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Police apologize, cancel B.C. senior’s distracted driving fine for cellphone in cup holder

WATCH: (Oct. 2) A BC senior receives a $368 distracted driving fine for having her phone in her cup holder. Sarah MacDonald explains.

Vancouver police have apologized to a Richmond senior who was slapped with a $368 distracted driving fine for having her cellphone in her cup holder, and have cancelled the ticket.

Randi Kramer, who is in her 70s, was stopped near the Hotel Georgia in Vancouver Monday when an officer pulled her over and issued the fine, saying the phone was not allowed to be visible.

She said both of her hands were on the steering wheel, and she wasn’t looking at her phone when she was pulled over.

READ MORE: B.C. senior slapped with $368 distracted driving fine for cellphone in cup holder

On Wednesday, Trevor Kramer said his mother was notified by Vancouver police that the ticket had been withdrawn.

“She was elated, I could hear the excitement in her voice,” he told Global News Radio’s Lynda Steele shortly after he received the good news.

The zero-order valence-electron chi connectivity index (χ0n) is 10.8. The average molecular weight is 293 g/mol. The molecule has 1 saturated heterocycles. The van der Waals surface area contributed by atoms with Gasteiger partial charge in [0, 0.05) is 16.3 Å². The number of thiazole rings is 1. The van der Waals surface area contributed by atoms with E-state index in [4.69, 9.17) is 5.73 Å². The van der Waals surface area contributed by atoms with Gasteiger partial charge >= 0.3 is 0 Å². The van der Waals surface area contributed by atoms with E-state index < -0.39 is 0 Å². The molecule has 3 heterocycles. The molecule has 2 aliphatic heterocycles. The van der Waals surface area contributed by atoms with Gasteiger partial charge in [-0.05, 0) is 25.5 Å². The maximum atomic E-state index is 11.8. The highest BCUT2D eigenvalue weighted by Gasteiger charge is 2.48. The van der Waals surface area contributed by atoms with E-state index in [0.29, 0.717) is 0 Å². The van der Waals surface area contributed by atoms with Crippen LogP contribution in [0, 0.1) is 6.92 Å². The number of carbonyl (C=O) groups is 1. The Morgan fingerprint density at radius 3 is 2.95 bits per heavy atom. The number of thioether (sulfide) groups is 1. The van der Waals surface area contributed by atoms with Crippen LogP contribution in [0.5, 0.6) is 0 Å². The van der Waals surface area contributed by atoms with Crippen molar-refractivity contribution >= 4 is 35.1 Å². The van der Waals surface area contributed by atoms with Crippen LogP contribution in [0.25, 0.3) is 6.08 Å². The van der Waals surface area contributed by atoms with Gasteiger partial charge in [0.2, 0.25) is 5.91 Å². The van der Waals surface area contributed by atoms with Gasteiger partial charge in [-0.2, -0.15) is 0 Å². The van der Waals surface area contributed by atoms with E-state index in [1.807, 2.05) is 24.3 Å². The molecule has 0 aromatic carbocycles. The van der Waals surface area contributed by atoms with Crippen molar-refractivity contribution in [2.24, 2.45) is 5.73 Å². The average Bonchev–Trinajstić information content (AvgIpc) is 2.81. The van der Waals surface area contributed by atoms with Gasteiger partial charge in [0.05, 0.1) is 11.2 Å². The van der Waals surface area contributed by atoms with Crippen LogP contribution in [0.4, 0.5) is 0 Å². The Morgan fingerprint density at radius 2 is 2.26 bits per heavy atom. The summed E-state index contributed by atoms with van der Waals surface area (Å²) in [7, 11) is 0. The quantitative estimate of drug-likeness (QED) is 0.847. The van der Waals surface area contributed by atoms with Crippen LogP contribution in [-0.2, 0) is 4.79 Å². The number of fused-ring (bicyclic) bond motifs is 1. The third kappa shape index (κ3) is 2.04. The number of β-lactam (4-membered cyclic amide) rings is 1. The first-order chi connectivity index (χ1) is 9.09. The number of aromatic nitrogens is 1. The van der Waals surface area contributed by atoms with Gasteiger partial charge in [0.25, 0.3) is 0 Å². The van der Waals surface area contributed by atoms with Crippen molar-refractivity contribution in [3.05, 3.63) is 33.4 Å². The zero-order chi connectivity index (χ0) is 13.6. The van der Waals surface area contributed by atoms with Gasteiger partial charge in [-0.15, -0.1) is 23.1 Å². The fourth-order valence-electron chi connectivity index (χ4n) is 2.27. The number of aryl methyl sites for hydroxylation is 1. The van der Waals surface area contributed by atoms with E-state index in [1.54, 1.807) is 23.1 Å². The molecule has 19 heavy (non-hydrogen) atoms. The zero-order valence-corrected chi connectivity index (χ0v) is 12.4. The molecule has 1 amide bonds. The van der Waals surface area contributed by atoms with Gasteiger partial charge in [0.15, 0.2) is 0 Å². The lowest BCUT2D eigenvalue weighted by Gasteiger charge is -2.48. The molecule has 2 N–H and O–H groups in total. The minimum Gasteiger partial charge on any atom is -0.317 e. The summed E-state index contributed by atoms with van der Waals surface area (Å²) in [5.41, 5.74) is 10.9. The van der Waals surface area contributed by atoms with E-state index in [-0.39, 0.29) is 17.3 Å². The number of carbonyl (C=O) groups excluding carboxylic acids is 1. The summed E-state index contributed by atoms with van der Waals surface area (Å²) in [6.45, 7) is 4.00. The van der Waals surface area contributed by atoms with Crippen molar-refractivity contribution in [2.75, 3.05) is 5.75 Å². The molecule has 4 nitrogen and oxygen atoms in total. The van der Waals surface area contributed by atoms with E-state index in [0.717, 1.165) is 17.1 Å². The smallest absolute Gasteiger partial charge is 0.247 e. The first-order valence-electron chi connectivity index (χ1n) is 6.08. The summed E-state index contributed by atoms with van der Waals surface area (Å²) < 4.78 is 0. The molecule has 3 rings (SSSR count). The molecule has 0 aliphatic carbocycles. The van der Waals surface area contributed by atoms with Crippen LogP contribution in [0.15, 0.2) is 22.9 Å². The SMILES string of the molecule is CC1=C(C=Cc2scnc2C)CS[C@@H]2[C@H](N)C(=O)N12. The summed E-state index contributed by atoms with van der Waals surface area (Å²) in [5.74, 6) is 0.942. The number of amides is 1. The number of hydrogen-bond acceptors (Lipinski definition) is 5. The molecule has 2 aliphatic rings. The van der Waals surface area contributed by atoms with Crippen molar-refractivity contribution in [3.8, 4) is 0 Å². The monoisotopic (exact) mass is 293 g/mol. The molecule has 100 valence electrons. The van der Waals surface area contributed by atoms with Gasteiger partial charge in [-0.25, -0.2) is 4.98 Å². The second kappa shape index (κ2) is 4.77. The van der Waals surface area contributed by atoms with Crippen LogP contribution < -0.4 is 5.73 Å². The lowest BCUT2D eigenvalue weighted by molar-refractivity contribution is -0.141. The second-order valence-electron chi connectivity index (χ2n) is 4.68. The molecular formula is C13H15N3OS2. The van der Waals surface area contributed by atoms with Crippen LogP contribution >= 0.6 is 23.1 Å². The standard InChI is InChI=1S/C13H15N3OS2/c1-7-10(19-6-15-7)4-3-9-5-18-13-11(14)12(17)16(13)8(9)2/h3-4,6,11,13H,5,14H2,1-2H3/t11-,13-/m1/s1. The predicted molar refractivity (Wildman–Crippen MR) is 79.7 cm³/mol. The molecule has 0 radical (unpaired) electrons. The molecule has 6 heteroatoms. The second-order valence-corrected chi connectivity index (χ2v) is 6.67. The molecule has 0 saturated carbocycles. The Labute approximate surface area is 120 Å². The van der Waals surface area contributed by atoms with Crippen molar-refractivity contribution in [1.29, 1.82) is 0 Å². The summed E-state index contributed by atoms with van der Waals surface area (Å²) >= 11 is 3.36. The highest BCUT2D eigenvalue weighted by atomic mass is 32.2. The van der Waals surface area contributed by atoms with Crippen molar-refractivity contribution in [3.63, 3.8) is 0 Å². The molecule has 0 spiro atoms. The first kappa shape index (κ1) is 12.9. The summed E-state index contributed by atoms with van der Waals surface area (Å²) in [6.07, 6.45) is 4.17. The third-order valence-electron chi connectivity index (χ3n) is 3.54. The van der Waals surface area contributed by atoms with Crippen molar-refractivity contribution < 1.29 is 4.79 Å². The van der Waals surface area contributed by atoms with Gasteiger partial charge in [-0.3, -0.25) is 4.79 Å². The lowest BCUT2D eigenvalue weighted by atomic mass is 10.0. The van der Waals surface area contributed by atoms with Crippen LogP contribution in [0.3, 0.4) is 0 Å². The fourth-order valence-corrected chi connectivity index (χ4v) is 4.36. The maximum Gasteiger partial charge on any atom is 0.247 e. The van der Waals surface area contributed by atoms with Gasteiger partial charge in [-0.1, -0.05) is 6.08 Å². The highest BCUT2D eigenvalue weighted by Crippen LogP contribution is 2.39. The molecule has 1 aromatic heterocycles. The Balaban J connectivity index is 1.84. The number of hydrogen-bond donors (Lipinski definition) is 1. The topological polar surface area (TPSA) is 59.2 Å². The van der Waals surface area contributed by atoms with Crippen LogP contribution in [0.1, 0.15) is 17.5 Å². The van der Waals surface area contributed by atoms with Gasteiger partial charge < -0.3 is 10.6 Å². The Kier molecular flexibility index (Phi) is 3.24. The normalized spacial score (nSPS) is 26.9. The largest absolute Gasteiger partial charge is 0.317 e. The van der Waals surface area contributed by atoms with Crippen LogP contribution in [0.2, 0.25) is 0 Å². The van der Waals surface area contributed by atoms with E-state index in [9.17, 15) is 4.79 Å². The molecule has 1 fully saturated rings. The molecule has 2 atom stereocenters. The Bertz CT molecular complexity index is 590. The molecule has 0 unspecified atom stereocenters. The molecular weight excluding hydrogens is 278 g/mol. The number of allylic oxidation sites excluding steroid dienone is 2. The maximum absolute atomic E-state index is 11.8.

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“It’s regrettable it had to go this route, but it shows the power of public opinion can sway these types of outcomes.”

LISTEN: Son of B.C. senior hit with distracted driving fine says ticket cancelled

Vancouver police confirmed the ticket had been voided, meaning it will not be forwarded to ICBC. Police would not comment further on the matter.

Kramer said the officer who contacted his mother apologized on behalf of both VPD and the officer who issued the fine.

The story of Randi’s ticket sparked outrage among critics who say B.C.’s distracted driving laws are too confusing and open to interpretation.

READ MORE: B.C. judge rules having phone wedged in the car seat is not ‘distracted driving’

Vancouver lawyer Kyla Lee took on the case pro bono, and told Global News she was happy police made the right decision and did so quickly.

“Given the attention that’s been given to this story and the unique circumstances of Ms. Kramer, it has been potentially embarrassing to the Vancouver Police Department to have issued the ticket to someone like her,” Lee said.

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Lee said she had filed a dispute to ICBC, but the news of the cancellation came before she had to do any more work on the case.

“They did the right thing,” she said.

Kramer said his mother’s story had been heard by people across the country, and is hopeful it will serve as an example in future distracted driving cases.

“It’s something that has really resonated with the public, and it’s nice to see the VPD back down on something that was clearly a mistake,” he said.

What are the distracted driving laws in B.C.?
What are the distracted driving laws in B.C.?